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An early look integrating the Session Kit with a web app


Integrating Antelope web applications with Wharf through the Session Kit will help bring a better end user experience while easing the burden on application developers. This is the second technical preview in a series targeted towards developers who want to become early adopters of this new development kit, provide feedback, and/or help shape the future path of the project.

Please note this article is a “Technical Preview” using an early release of Wharf’s Session Kit. This article was written in March of 2023 using the @wharfkit/session package at version 0.3.x. Everything within this article is subject to change as the code matures. Please refer to the official documentation (when available later in 2023) on for up-to-date usage instructions and information.

In this article we will provide a brief status update on the early development of the Session Kit, followed by the technical preview of how to integrate the user interface into a web application. This will cover a small portion of what’s now available to try out today. The focus will be the basics, starting with how the Session Kit allows users to authenticate against a web application with their wallet and perform a transaction.

Status Update: Session Kit

The Session Kit itself has come a long way since the first technical preview back in January. That preview covered how to perform transactions in any Javascript application and utilize plugins to create flexible solutions to common problems.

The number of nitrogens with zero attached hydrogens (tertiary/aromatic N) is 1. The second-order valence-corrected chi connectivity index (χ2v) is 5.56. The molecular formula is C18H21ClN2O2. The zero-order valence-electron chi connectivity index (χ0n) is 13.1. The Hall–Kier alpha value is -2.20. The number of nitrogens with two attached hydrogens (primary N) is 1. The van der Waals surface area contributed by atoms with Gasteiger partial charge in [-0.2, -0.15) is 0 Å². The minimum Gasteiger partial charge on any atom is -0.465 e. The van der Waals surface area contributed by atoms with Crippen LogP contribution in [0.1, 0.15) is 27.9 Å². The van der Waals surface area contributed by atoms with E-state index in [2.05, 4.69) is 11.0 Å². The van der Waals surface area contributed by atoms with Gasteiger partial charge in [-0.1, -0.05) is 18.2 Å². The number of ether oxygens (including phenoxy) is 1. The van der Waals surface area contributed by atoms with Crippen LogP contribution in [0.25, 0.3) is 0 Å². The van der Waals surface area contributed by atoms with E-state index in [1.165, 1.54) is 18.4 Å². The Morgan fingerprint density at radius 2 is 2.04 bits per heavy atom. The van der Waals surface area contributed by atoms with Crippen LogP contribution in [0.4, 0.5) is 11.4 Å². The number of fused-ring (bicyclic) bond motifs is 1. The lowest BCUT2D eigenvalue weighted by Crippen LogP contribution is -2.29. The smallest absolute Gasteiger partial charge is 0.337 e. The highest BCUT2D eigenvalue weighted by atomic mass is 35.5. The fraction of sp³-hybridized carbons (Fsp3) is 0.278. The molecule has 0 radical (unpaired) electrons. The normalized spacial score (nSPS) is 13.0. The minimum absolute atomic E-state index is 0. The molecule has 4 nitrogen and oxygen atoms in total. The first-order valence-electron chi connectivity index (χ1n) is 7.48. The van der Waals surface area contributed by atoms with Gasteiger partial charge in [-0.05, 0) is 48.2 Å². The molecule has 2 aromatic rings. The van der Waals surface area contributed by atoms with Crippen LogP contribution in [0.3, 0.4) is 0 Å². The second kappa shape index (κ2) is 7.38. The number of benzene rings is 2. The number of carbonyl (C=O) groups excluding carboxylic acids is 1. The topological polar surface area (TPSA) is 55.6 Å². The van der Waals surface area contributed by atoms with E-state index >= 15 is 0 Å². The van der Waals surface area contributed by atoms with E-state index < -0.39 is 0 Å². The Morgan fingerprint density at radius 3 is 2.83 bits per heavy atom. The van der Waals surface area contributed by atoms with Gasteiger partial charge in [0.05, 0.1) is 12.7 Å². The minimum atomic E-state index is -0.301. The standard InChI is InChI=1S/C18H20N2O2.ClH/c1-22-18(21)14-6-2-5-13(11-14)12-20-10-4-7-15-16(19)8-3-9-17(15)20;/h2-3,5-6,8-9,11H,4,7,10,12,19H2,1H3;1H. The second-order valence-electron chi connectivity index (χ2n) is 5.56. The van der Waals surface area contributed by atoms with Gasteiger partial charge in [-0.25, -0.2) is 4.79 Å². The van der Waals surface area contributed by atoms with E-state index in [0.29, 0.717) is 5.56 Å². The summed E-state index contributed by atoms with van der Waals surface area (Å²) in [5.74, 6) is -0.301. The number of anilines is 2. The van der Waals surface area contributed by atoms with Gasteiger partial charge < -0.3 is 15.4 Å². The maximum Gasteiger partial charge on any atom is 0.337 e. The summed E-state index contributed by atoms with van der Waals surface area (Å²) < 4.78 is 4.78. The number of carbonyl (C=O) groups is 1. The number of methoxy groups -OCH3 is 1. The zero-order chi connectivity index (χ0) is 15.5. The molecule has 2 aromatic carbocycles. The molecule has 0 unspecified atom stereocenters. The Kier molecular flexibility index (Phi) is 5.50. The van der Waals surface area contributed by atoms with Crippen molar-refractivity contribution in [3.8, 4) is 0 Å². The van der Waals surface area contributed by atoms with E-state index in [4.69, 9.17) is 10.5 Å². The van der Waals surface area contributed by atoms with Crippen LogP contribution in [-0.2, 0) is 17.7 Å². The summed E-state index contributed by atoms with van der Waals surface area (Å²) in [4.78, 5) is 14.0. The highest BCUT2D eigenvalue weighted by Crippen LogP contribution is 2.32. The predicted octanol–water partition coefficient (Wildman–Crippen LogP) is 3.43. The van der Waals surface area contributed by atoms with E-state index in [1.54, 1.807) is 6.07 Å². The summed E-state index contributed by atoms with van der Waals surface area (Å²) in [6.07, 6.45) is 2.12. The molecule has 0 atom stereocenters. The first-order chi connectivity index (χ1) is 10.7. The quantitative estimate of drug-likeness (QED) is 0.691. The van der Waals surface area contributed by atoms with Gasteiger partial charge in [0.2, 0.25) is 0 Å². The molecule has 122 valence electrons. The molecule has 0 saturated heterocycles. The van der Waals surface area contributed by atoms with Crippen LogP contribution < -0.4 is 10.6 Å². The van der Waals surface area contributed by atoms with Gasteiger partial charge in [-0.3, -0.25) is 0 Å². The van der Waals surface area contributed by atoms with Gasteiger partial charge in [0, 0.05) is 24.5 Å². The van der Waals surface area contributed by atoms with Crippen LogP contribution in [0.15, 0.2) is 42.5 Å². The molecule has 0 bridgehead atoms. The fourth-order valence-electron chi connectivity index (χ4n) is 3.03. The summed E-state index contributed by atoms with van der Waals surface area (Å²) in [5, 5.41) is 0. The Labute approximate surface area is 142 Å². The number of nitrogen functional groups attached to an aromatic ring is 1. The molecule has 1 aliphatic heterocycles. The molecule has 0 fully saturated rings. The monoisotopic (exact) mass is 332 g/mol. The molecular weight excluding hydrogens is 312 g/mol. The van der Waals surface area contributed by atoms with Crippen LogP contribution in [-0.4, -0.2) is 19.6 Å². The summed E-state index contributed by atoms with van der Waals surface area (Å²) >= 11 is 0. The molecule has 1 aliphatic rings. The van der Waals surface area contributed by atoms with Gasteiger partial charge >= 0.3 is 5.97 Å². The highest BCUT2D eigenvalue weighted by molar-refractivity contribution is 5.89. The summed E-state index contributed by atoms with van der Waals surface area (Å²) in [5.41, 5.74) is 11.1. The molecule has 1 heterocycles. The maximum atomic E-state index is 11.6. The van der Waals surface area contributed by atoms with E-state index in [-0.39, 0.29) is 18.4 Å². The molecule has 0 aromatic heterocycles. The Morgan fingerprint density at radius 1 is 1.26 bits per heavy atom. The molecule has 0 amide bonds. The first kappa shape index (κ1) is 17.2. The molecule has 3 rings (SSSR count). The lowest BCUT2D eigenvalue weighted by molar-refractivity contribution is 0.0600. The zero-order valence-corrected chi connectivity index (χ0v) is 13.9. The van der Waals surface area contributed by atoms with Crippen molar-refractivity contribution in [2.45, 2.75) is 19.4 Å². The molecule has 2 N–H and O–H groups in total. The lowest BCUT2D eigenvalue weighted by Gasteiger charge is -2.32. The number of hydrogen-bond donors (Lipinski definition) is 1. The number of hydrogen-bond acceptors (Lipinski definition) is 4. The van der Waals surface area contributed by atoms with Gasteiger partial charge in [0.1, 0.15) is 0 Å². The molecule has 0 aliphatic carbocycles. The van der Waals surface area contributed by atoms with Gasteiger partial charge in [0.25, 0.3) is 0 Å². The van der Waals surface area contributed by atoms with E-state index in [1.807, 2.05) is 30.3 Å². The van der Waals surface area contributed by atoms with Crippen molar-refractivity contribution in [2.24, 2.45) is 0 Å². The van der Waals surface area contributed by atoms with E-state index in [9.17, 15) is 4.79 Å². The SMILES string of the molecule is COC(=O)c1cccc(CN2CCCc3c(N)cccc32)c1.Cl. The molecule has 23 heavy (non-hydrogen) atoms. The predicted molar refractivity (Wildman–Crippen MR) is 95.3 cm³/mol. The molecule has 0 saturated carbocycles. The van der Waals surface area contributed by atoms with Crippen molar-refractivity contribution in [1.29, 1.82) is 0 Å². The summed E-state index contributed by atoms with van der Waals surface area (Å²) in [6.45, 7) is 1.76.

Since then, a significant number of advancements have been made, with a few high level items being:

  • A placeholder graphical user interface providing the required interactive components to manage a session, and a customizable prompt system which plugins can leverage to interact with the user.
  • Implementing functionality around login, logout, restore logic, as well as a number of other session management helpers.
  • A localization engine to support multiple languages, changes to API access patterns, and a complete rework of the logic made available to plugins.
  • The release of 7 plugins for developers to leverage while building their applications and templates to help them create their own.

This work and more is all now available in the 0.3.x release across the entirety of the Session Kit, which now makes up 18 of the 20 Github repositories under the Wharf project umbrella.

Work continues towards a version 0.4.x which will include a graphical overhaul, the addition of the missing LoginPlugin, and the incorporation of feedback from developers based on their experiences integrating it into apps.

Preview: Integrating the Session Kit